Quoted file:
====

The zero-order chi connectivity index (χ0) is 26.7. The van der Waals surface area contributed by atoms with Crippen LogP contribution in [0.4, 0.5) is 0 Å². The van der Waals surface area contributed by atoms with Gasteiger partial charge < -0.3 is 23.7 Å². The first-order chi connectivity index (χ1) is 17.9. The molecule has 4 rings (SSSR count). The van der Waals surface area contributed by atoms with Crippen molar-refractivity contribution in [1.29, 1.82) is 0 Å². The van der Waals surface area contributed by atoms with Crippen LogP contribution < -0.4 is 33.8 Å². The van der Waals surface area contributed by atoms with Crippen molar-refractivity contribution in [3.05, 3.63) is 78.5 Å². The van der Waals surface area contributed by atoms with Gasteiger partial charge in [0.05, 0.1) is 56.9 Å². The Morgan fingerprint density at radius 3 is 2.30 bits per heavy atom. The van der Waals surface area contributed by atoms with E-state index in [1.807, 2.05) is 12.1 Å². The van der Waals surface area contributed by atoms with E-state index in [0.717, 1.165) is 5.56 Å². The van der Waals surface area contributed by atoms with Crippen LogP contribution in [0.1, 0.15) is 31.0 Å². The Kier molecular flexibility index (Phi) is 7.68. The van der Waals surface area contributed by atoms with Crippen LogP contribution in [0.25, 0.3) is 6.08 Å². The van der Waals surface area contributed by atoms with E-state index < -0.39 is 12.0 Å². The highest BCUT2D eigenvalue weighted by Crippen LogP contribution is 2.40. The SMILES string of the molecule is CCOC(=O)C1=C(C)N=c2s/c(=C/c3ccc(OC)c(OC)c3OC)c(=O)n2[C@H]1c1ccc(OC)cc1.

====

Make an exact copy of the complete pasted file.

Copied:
The zero-order chi connectivity index (χ0) is 26.7. The van der Waals surface area contributed by atoms with Crippen LogP contribution in [0.4, 0.5) is 0 Å². The van der Waals surface area contributed by atoms with Gasteiger partial charge < -0.3 is 23.7 Å². The first-order chi connectivity index (χ1) is 17.9. The molecule has 4 rings (SSSR count). The van der Waals surface area contributed by atoms with Crippen molar-refractivity contribution in [1.29, 1.82) is 0 Å². The van der Waals surface area contributed by atoms with Crippen LogP contribution < -0.4 is 33.8 Å². The van der Waals surface area contributed by atoms with Crippen molar-refractivity contribution in [3.05, 3.63) is 78.5 Å². The van der Waals surface area contributed by atoms with Gasteiger partial charge in [0.05, 0.1) is 56.9 Å². The Morgan fingerprint density at radius 3 is 2.30 bits per heavy atom. The van der Waals surface area contributed by atoms with E-state index in [1.807, 2.05) is 12.1 Å². The van der Waals surface area contributed by atoms with E-state index in [0.717, 1.165) is 5.56 Å². The van der Waals surface area contributed by atoms with Crippen LogP contribution in [0.1, 0.15) is 31.0 Å². The Kier molecular flexibility index (Phi) is 7.68. The van der Waals surface area contributed by atoms with Crippen LogP contribution in [0.25, 0.3) is 6.08 Å². The van der Waals surface area contributed by atoms with E-state index < -0.39 is 12.0 Å². The highest BCUT2D eigenvalue weighted by Crippen LogP contribution is 2.40. The SMILES string of the molecule is CCOC(=O)C1=C(C)N=c2s/c(=C/c3ccc(OC)c(OC)c3OC)c(=O)n2[C@H]1c1ccc(OC)cc1.